The apparent power matters because the supplier has to generate that electricity, and it causes real transmission losses.  As such, industrial customers who are powering massive motors (or whatever) are billed accordingly.  Domestic customers (with their tungsten lamps and heating elements) historically had very little reactive load, and the traditional mechanical domestic meter (which can only measure real power) was considered to be 'close enough'.

The difference is that domestic users now have more reactive loads (typically capacitive things like DC power supplies, rather than inductive motors), and - critically - with an electronic meter, it's possible to measure apparent power cheaply at point-of-use.

The good news is that it's possible to design devices to have a better (ie. less reactive) power factor, by adding components that cancel out the effect[1] (which obviously increases cost).  Historically, that's been the domain of industrial users, but if domestic customers start to get billed accordingly, there will be an incentive to design things like domestic LED lighting and consumer electronics power supplies with power factor in mind.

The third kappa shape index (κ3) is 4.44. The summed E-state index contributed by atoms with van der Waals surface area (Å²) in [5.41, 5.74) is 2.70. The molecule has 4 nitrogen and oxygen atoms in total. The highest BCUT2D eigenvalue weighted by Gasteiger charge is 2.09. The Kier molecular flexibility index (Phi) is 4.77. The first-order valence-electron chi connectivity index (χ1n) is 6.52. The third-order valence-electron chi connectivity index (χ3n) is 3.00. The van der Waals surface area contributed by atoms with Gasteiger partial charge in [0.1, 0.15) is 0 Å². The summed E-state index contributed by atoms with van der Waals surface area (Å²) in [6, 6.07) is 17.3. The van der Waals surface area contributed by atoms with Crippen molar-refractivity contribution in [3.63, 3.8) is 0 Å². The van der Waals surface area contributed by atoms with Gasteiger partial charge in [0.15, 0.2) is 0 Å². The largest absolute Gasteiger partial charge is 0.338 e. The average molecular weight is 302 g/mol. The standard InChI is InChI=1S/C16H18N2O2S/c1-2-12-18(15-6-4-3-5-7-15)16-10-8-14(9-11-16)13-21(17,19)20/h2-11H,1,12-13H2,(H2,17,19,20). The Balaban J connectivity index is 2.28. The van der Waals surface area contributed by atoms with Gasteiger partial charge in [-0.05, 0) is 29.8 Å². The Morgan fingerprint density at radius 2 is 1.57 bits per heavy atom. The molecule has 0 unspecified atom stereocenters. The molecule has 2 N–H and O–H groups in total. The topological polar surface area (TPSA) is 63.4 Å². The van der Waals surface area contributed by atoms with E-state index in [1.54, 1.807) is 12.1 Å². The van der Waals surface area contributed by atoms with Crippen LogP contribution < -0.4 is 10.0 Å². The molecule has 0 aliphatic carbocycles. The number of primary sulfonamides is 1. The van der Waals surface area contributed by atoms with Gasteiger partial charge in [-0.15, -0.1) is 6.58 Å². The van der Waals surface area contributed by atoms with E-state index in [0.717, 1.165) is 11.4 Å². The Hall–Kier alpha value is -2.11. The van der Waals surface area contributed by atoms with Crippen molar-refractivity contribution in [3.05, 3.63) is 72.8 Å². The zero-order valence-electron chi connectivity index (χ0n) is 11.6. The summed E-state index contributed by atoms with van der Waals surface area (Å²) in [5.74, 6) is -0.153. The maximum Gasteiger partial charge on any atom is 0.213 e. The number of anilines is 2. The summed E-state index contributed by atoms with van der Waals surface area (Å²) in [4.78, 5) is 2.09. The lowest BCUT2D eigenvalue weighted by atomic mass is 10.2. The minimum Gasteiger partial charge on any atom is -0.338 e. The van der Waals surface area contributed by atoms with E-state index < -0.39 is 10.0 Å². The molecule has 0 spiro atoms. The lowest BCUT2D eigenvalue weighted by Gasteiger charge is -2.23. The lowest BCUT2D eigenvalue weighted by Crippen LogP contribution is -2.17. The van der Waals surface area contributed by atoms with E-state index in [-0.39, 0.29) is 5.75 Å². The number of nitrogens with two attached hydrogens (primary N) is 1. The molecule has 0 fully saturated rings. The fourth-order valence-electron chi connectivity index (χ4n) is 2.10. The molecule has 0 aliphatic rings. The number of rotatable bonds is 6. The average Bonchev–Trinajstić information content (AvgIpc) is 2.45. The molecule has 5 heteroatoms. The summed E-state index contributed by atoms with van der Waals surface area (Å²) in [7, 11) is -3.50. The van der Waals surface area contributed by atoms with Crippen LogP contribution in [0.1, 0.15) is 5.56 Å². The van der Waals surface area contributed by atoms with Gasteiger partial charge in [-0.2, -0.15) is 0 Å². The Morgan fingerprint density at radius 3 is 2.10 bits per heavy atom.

Quote
Here's another question: if a smart meter works by sending signals over the mobile cell network or wifi, presumably that means it is itself using power, so am I getting charged for that power use? If so... Chiz!

I don't *think* you get billed for the energy required to run the meter, other than indirectly as part of the standing charge for having an electricity supply.  Obviously if you use the energy usage display thinger, that's powered from your side of the meter, and would cost you a few pennies a year.



[1] Inductive and capacitive loads shift the power factor in opposite directions, so you can for example correct the power factor of a motor by adding capacitors.
To ride the Windcheetah, first, you must embrace the cantilever...